In our morning reading: thoughts on John Wray’s new novel and Cat Power’s new album, a zine for an excellent cause, and more.
Fear of the Unknown
by Allan MacDonell
In the mornings, sometimes, she finds herself before sunrise between sleep and wakefulness in an undefended state where the old questions still pretend to apply.
Where is he? She is in the outer court at the Hollywood Bowl. The headliner’s start time has been called, and he has not called. She sits one of three people in a box for four. The open sky above with its far off starlight illuminates nothing beyond the mystery of the moon and that one open seat. How long have I been lying here? She is drowsy on a rocky Sardinia beach. Grainy pebbles mold to her protrusions. Her towel has had a chance to dry since her last swim. He’d said he was going into the water, only for a moment, just for a dip and he’d be back.
Weekend Bites: Brian Alan Ellis Interviewed, Deborah Eisenberg’s Recommendations, Overlooked Albums, Kelby Losack, and More
In our weekend reading: interviews with Brian Alan Ellis and Kelby Losack, book recommendations from Deborah Eisenberg, and more.
Afternoon Bites: Nicole Chung Nonfiction, Kristen Radtke on Loneliness, Samuel Jablon’s Art, Mark Lanegan, and More
In our afternoon reading: new writing by Nicole Chung, new music from Mark Lanegan, and more.
We’re pleased to present an excerpt from Kat Gardiner’s new collection Little Wonder today. Influenced by music and memories, the short stories in this collection center around Gardiner’s time in the town of Anacortes, Washington, and feature numerous appearances by notable musicians like Neko Case and Tiny Vipers. Gardiner’s distinct voice and sense of timing offer a unique perspective on the quotidian, the surreal, and the creative.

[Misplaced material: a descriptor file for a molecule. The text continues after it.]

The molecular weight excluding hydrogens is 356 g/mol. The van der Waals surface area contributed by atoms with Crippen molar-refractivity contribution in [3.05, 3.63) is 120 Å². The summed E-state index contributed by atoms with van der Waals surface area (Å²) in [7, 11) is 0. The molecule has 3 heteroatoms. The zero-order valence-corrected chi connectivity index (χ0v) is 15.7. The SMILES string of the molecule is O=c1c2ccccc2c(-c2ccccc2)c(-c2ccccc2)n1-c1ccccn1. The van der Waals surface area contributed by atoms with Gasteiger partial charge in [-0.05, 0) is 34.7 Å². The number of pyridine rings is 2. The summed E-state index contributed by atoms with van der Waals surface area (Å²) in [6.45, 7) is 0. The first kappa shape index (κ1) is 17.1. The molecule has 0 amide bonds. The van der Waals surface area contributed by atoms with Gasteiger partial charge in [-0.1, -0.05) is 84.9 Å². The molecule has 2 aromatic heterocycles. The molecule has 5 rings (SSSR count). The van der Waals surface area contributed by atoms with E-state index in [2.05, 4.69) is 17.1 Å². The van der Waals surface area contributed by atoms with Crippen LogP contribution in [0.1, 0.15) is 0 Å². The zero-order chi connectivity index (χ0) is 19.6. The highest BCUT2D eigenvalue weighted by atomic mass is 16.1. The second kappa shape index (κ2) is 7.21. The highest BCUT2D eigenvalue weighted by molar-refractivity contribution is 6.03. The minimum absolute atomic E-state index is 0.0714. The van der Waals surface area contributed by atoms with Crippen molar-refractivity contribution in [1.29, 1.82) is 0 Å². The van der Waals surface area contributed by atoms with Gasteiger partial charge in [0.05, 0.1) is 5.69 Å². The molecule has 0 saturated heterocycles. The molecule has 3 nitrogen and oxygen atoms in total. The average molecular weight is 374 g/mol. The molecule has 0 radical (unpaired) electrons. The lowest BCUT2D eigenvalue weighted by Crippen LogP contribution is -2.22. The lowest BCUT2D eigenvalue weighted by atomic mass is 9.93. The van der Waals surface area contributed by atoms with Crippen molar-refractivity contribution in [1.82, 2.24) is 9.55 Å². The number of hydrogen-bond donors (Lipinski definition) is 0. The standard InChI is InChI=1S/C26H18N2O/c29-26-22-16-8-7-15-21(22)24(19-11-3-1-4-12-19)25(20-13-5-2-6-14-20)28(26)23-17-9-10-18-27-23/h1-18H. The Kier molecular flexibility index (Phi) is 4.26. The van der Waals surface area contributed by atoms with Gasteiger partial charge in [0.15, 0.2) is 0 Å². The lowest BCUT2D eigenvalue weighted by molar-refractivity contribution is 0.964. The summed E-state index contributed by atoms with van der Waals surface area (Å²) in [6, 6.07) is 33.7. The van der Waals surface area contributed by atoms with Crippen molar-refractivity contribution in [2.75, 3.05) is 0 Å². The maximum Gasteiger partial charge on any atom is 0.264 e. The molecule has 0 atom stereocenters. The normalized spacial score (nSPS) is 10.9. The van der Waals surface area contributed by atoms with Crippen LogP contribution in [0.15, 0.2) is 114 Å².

Morning Bites: Jamie Iredell Excerpted, Porochista Khakpour, Haruomi Hosono Revisited, Underground Magazines, and More
In our morning reading: an excerpt from Jamie Iredell’s new novel, a review of Porochista Khakpour’s memoir, and much more.
Afternoon Bites: Cristina Rivera Garza’s Latest, Maryse Meijer on Experimental Fiction, John Cage Revisited, and More
In our afternoon reading: Sarah McCarry on Cristina Rivera Garcia’s newly-translated novel, Alan Sparhawk on football, and much more.
Nicole Chung’s new memoir, All You Can Ever Know (Catapult) is the moving story of Chung’s childhood as a Korean American adoptee with white adoptive parents, her search for her birth parents, and what she learned once she found them. The knowledge that her search yielded was not at all what she had expected or imagined; some of it was hard to take. But if we are going to entrust anyone, Giver-style, with knowledge, I nominate Chung for trustee. The overwhelming impression that emerges from the book is a portrait of Chung as a thoughtful, conscientious, compassionate, and even-keeled person who considered the feelings of others at every step of her search and, of course, during the writing of the story.